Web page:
Lots of studies flood my email inbox, and it's difficult to sort them all out. But I thought this one was interesting.
Losing weight aside, one of the big items for improvement in 2010 is getting greener, according to a study by Tiller, LLC, which touts itself as one of the nation's leading consultancies on the design and implementation of advocacy marketing programs. (Ok, so maybe they're trolling for business with this survey, but anyway......)
A poll of 1,000 adults conducted on the Internet between Nov. 27 and Dec. 2 found that more than half expected to make a green New Year's resolution this year. Given a list of environmentally responsible lifestyle changes -- so, okay, they were prompted -- 85 percent said it was at least somewhat likely they would reduce household energy consumption in 2010. (If any of those are in the PECO territory, they'd better get on the stick. Rate caps are coming off at the beginning of 2011, and prices are expected to balloon.)
As for recycling, 84 percent said they'd increase their efforts. (If any of those are in Philadelphia, they can benefit personally from the effort. A new incentive-based recycling program -- offering coupons for community-wide recycling increases -- is going into effect in North Philadelphia in February, with other sections to follow monthly.)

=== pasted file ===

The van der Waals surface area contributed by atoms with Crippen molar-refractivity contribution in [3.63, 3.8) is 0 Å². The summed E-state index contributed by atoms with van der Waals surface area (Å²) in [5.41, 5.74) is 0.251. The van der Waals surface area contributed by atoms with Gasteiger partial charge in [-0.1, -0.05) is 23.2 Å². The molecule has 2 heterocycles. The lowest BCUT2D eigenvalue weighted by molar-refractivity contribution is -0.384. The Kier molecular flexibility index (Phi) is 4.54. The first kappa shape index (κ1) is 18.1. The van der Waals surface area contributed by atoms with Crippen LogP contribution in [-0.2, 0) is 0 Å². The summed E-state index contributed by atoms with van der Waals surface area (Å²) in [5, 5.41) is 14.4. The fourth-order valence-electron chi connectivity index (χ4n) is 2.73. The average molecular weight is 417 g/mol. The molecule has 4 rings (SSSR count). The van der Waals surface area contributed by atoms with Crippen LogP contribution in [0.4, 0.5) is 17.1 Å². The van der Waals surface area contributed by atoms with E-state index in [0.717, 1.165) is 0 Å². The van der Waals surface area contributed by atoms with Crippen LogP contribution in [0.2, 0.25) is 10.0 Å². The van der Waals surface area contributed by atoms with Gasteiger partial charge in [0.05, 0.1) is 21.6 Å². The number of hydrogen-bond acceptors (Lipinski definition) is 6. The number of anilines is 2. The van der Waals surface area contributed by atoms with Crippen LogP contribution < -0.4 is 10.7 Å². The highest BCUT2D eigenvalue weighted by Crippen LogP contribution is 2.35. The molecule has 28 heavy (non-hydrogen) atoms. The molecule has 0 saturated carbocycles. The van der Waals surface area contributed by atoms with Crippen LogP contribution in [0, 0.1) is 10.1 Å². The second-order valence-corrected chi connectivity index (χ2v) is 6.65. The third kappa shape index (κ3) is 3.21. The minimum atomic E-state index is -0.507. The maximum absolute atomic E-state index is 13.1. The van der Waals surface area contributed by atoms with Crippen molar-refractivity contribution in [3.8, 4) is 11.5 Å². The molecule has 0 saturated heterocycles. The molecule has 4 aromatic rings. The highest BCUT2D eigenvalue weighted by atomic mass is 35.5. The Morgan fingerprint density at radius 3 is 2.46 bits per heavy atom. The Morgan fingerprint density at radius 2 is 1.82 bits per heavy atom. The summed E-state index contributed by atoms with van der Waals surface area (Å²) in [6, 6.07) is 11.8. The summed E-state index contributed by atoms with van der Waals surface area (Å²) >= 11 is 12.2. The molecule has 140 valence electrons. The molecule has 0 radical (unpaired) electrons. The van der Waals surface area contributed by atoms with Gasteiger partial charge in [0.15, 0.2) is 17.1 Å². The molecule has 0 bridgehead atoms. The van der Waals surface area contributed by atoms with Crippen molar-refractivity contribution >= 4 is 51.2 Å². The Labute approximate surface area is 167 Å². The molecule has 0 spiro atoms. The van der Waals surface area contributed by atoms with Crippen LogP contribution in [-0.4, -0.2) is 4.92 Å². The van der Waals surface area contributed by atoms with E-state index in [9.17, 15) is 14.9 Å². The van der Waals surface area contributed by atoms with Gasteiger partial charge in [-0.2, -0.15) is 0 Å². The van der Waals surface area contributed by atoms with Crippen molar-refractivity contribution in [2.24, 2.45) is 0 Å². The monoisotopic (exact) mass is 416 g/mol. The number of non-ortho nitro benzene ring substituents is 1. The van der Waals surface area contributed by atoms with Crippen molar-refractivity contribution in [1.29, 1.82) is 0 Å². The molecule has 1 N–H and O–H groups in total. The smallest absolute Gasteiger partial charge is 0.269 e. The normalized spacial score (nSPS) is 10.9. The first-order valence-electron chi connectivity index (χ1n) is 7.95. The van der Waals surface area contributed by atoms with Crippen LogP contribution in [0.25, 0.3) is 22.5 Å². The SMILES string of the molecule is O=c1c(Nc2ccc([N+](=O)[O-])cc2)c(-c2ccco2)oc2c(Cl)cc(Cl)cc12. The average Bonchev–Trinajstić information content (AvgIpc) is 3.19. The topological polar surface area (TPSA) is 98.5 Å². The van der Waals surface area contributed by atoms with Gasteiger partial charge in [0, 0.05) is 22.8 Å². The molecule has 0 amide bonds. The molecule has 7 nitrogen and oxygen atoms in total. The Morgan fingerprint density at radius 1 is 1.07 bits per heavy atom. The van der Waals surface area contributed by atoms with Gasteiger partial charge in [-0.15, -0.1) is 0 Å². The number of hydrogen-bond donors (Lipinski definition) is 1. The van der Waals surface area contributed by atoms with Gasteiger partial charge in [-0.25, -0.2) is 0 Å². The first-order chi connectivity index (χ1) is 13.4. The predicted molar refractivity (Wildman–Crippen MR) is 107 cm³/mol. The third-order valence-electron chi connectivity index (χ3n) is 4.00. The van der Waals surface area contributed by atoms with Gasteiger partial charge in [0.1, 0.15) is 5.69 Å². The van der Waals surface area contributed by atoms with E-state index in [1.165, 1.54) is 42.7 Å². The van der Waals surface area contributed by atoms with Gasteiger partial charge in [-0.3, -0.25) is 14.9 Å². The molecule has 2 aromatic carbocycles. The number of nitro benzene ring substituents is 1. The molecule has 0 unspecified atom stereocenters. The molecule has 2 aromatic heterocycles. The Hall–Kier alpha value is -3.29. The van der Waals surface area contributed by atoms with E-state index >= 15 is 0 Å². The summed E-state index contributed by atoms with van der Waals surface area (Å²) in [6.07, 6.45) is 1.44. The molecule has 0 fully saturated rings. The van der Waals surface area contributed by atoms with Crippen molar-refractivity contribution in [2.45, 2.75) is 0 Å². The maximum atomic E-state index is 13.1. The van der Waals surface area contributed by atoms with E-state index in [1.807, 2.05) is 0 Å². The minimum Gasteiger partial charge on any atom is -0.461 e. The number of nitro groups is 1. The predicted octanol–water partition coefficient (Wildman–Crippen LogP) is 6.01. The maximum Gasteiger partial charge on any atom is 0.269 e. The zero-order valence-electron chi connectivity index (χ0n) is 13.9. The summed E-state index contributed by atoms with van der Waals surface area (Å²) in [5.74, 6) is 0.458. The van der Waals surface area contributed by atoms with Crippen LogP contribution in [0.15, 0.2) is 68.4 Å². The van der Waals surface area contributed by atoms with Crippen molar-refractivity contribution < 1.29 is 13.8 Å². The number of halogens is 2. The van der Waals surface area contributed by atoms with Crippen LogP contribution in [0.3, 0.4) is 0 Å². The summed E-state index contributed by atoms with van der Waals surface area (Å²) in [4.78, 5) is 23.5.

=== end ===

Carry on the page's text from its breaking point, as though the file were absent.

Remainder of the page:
Nearly 75 percent said they would carry their own bag with them to the grocery store. This is a big increase from last year, when just 42 percent said they would. This is something that requires practice, diligence and the implementation of a personal system so you don't forget. But once you get the hang of it, it's no big deal. Plus, if you have good bags, they don't rip like those flimsy plastic ones do.
Some 76 percent of respondents said it was at least somewhat likely they would consider buying from environmentally responsible companies (assuming they don't have to conduct independent research to find them, I'm guessing) and nearly half have already done so. Half have also said they declined to buy a product out of concern for the environment.
Best of all, perhaps, is the incentive. Nine out of ten respondents said they felt individual action was important and could make a difference.
You can read more about it here.